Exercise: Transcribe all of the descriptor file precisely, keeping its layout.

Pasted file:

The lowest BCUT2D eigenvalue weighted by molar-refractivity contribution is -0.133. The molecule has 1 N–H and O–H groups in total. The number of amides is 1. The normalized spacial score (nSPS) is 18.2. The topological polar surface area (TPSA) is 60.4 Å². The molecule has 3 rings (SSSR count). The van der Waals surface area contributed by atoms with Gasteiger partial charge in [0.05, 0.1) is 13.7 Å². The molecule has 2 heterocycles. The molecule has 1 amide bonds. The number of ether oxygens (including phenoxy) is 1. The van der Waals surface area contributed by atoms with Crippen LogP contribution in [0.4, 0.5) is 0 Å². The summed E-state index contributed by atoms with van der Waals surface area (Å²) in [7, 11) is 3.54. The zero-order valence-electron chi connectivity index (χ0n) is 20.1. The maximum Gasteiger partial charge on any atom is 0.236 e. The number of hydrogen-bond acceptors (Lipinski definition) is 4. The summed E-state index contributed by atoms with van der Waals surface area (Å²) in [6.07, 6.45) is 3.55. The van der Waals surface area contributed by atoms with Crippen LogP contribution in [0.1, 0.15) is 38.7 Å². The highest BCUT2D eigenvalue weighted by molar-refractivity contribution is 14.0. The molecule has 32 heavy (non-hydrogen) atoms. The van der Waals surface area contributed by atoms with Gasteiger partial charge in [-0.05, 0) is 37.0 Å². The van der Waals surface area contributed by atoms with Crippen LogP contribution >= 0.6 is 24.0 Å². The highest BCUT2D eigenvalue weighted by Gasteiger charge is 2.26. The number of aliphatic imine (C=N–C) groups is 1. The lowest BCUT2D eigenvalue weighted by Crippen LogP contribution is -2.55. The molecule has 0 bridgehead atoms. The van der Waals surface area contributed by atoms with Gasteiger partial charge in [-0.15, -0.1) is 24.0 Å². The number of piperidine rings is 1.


The lowest BCUT2D eigenvalue weighted by molar-refractivity contribution is -0.133. The molecule has 1 N–H and O–H groups in total. The number of amides is 1. The normalized spacial score (nSPS) is 18.2. The topological polar surface area (TPSA) is 60.4 Å². The molecule has 3 rings (SSSR count). The van der Waals surface area contributed by atoms with Gasteiger partial charge in [0.05, 0.1) is 13.7 Å². The molecule has 2 heterocycles. The molecule has 1 amide bonds. The number of ether oxygens (including phenoxy) is 1. The van der Waals surface area contributed by atoms with Crippen LogP contribution in [0.4, 0.5) is 0 Å². The summed E-state index contributed by atoms with van der Waals surface area (Å²) in [7, 11) is 3.54. The zero-order valence-electron chi connectivity index (χ0n) is 20.1. The maximum Gasteiger partial charge on any atom is 0.236 e. The number of hydrogen-bond acceptors (Lipinski definition) is 4. The summed E-state index contributed by atoms with van der Waals surface area (Å²) in [6.07, 6.45) is 3.55. The van der Waals surface area contributed by atoms with Crippen LogP contribution in [0.1, 0.15) is 38.7 Å². The highest BCUT2D eigenvalue weighted by molar-refractivity contribution is 14.0. The molecule has 32 heavy (non-hydrogen) atoms. The van der Waals surface area contributed by atoms with Gasteiger partial charge in [-0.05, 0) is 37.0 Å². The van der Waals surface area contributed by atoms with Crippen LogP contribution >= 0.6 is 24.0 Å². The highest BCUT2D eigenvalue weighted by Gasteiger charge is 2.26. The number of aliphatic imine (C=N–C) groups is 1. The lowest BCUT2D eigenvalue weighted by Crippen LogP contribution is -2.55. The molecule has 0 bridgehead atoms. The van der Waals surface area contributed by atoms with Gasteiger partial charge in [-0.15, -0.1) is 24.0 Å². The number of piperidine rings is 1.